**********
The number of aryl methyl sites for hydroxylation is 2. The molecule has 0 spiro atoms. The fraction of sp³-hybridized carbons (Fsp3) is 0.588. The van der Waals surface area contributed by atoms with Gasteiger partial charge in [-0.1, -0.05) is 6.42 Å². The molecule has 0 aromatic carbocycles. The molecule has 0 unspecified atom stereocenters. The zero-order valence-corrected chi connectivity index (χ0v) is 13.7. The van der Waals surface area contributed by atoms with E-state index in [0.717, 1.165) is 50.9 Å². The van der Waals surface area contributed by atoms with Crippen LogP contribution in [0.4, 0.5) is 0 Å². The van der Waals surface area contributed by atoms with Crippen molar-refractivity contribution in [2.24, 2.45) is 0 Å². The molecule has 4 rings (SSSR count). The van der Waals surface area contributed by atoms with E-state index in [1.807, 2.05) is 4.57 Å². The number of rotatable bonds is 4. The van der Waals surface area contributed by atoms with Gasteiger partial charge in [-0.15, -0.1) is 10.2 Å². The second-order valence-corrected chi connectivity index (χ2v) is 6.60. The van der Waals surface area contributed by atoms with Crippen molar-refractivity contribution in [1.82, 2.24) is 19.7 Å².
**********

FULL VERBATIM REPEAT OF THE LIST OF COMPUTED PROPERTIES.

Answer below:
The number of aryl methyl sites for hydroxylation is 2. The molecule has 0 spiro atoms. The fraction of sp³-hybridized carbons (Fsp3) is 0.588. The van der Waals surface area contributed by atoms with Gasteiger partial charge in [-0.1, -0.05) is 6.42 Å². The molecule has 0 aromatic carbocycles. The molecule has 0 unspecified atom stereocenters. The zero-order valence-corrected chi connectivity index (χ0v) is 13.7. The van der Waals surface area contributed by atoms with E-state index in [0.717, 1.165) is 50.9 Å². The van der Waals surface area contributed by atoms with Crippen LogP contribution in [0.4, 0.5) is 0 Å². The van der Waals surface area contributed by atoms with Crippen molar-refractivity contribution in [2.24, 2.45) is 0 Å². The molecule has 4 rings (SSSR count). The van der Waals surface area contributed by atoms with E-state index in [1.807, 2.05) is 4.57 Å². The number of rotatable bonds is 4. The van der Waals surface area contributed by atoms with Gasteiger partial charge in [-0.15, -0.1) is 10.2 Å². The second-order valence-corrected chi connectivity index (χ2v) is 6.60. The van der Waals surface area contributed by atoms with Crippen molar-refractivity contribution in [1.82, 2.24) is 19.7 Å².